x Abu Dhabi, UAESaturday 20 January 2018

Championship for all ages

San Francisco Giants veterans take pride and pleasure in their younger team's victory, writes Sean McAdam.

Orlando Cepeda, left, Willie McCovey, centre, and Willie Mays never won a title in San Francisco.
Orlando Cepeda, left, Willie McCovey, centre, and Willie Mays never won a title in San Francisco.

When a team wins a World Series, it does so not just with the 25 players on its current roster, but also with the players who came before, many of whom never had the privilege of playing for a championship team.

That was never more apparent than on Monday night, when the San Francisco Giants beat the Texas Rangers to capture the Giants' first title since 1954 - and their first since moving from New York to northern California before the 1958 season.

A long list of greats, including Willie McCovey, Juan Marichal, Orlando Cepeda and Gaylord Perry - all Hall-of-Famers - never won a championship playing in San Francisco. Neither did Willie Mays, who won in New York in 1954 but never as a member of the San Francisco Giants.

Throughout the Giants' magical post-season run, Marichal, McCovey and others such as Felipe Alou surrounded the team, rooting for the elusive ring which they could never quite capture.

In a way, it did not seem fair. A number of notable players on the roster, including Aubrey Huff, were in their first season with the team. Others, like Cody Ross and Pat Burrell, joined the team in the middle of the season. Still others, like Madison Bumgarner and Buster Posey, were mere rookies, new to the whole experience.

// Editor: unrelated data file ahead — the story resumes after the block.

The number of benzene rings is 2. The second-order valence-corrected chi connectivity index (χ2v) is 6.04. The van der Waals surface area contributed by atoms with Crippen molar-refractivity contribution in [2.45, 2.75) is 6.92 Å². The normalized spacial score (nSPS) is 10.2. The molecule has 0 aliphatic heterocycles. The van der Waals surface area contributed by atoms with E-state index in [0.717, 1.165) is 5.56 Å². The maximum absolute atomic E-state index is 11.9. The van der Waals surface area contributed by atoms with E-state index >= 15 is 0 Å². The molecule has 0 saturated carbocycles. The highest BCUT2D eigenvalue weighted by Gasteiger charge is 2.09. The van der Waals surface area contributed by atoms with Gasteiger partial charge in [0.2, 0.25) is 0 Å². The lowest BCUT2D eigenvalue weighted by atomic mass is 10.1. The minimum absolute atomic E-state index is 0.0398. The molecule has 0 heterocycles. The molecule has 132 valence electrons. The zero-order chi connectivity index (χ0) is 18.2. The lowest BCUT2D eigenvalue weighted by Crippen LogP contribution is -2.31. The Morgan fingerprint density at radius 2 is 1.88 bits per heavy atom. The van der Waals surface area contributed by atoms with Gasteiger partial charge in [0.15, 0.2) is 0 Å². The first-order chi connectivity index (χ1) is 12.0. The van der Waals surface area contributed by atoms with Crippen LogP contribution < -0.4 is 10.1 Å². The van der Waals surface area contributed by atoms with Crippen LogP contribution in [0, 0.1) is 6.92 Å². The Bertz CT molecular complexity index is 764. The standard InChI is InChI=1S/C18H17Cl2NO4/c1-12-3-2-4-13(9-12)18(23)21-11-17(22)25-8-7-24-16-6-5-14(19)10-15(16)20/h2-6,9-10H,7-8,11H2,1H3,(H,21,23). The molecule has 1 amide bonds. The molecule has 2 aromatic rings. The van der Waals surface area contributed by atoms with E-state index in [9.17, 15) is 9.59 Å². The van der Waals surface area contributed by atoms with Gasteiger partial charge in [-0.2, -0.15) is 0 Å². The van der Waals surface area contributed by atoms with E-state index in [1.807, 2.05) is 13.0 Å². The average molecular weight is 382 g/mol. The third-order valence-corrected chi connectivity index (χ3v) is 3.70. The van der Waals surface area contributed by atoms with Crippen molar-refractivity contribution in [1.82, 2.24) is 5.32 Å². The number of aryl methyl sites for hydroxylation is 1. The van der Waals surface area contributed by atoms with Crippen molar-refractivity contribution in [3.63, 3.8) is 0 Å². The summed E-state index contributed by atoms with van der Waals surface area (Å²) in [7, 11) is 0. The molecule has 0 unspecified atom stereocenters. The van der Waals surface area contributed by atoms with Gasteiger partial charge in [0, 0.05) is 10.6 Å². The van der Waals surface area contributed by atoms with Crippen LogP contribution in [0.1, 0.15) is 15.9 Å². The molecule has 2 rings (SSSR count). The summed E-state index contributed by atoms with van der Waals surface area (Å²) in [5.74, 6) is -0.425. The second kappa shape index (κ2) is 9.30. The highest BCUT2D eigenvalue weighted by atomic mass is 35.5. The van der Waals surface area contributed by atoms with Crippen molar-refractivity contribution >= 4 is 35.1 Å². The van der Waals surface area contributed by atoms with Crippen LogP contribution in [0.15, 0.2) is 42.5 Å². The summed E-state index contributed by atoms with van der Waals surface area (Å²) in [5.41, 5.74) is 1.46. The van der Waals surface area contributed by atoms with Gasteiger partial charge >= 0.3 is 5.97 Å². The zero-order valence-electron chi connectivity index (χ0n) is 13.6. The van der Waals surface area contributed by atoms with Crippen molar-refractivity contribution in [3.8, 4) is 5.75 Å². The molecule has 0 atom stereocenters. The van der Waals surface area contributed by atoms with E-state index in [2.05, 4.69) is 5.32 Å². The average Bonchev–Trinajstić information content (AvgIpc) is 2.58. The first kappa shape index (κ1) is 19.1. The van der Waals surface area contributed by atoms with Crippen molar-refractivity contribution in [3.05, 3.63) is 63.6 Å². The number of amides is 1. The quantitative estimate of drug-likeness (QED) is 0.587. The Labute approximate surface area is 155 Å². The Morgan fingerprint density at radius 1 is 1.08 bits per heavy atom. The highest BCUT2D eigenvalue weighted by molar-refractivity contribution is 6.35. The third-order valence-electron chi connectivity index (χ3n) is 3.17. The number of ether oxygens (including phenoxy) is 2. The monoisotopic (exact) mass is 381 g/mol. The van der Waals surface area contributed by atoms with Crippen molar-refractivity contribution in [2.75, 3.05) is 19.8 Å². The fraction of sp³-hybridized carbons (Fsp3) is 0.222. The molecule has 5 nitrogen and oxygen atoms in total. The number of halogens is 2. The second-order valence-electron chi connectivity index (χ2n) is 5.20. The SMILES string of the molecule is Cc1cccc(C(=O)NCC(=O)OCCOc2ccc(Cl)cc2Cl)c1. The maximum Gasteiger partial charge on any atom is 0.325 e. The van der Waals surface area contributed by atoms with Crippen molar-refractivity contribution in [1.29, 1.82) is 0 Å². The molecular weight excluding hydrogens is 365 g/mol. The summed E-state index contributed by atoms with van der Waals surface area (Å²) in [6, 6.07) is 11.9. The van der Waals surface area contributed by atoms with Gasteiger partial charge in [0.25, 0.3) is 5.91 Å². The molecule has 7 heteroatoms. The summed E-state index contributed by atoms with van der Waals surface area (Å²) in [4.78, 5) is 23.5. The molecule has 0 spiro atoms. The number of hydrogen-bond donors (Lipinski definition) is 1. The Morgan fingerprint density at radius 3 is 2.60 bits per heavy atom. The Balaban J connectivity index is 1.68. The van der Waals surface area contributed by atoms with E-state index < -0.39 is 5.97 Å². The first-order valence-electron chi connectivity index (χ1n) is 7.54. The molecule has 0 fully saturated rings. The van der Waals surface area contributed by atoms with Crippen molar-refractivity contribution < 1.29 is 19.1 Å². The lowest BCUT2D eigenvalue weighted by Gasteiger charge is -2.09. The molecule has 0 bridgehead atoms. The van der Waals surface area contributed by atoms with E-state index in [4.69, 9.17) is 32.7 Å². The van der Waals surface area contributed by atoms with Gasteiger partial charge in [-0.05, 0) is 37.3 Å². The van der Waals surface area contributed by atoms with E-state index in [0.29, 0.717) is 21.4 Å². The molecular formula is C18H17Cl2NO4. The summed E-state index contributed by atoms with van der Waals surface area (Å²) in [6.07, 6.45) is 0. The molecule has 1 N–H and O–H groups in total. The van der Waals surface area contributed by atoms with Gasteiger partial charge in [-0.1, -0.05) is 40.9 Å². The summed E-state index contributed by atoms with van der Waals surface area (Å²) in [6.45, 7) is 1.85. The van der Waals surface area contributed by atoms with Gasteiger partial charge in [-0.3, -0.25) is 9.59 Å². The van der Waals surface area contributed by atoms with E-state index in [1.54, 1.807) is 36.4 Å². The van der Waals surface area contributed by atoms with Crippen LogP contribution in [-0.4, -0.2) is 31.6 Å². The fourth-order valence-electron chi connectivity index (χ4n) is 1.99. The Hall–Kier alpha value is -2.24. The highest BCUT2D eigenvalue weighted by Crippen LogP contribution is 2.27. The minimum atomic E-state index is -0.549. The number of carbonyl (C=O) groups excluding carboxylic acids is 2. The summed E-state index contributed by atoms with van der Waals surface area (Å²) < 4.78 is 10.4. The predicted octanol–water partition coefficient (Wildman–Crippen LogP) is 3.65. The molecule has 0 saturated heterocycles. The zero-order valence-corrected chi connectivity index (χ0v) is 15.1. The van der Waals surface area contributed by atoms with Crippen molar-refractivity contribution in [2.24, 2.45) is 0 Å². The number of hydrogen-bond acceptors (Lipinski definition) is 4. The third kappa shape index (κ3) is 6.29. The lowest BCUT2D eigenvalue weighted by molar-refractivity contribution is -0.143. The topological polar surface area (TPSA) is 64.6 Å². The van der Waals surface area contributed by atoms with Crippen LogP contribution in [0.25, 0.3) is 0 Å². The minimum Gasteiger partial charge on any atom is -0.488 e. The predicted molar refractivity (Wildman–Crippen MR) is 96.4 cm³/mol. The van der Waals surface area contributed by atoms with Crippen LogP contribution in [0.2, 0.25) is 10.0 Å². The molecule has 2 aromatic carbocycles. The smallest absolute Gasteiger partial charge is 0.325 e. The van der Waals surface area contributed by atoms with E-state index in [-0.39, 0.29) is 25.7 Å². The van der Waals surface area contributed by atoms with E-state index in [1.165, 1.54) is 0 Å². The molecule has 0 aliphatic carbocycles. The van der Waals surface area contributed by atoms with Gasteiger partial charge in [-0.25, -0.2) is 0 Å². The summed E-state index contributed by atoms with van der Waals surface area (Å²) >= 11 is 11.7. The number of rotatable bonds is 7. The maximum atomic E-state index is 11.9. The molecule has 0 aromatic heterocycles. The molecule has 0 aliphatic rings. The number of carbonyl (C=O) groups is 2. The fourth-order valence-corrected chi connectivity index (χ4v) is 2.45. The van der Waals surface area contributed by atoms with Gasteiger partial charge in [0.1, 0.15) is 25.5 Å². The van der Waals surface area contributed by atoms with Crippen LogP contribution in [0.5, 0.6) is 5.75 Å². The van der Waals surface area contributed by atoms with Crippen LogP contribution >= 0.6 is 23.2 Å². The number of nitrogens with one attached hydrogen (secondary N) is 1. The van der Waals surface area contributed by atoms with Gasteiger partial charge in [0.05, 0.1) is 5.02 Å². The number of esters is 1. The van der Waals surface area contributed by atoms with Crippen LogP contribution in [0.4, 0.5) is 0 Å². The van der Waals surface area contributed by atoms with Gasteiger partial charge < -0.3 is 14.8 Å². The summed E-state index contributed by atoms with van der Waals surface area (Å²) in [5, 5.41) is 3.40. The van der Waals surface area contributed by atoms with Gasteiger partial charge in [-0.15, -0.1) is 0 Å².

How could they win a Series as Giants when Marichal or McCovey could not?

And yet, none of the retired greats were complaining. To the contrary, they pulled for this generation of Giants, in part to make up for the disappointment they felt, the emptiness they experienced, in falling short.

McCovey, who made the final out of the 1962 World Series with the tying and winning runs in scoring position, said he would feel better about falling short if these Giants could win it all. In a poignant exchange with reporters, Felipe Alou recalled the circumstances of that 1-0 loss to the Yankees in 1962.

After his brother Matty had reached base to open the ninth, Felipe attempted to put down a sacrifice bunt to move Matty into scoring position, but failed. When Mays followed with a double, Matty stopped at third instead of scoring the tying run, as he would have had Felipe moved him up a base. And when McCovey hit a vicious liner caught by Bobby Richardson, the New York second baseman, Felipe Alou's heartache grew. Some 24 hours before these Giants won it all, Alou said: "It's a rather sore spot in my career, my life, really. But if this team wins, maybe I would forgive me a little bit."

On Monday night, Alou, now a special assistant to Brian Sabean, the San Francisco general manager, got his wish - a little forgiveness, and almost 50 years after the fact - the championship he missed out on the first time.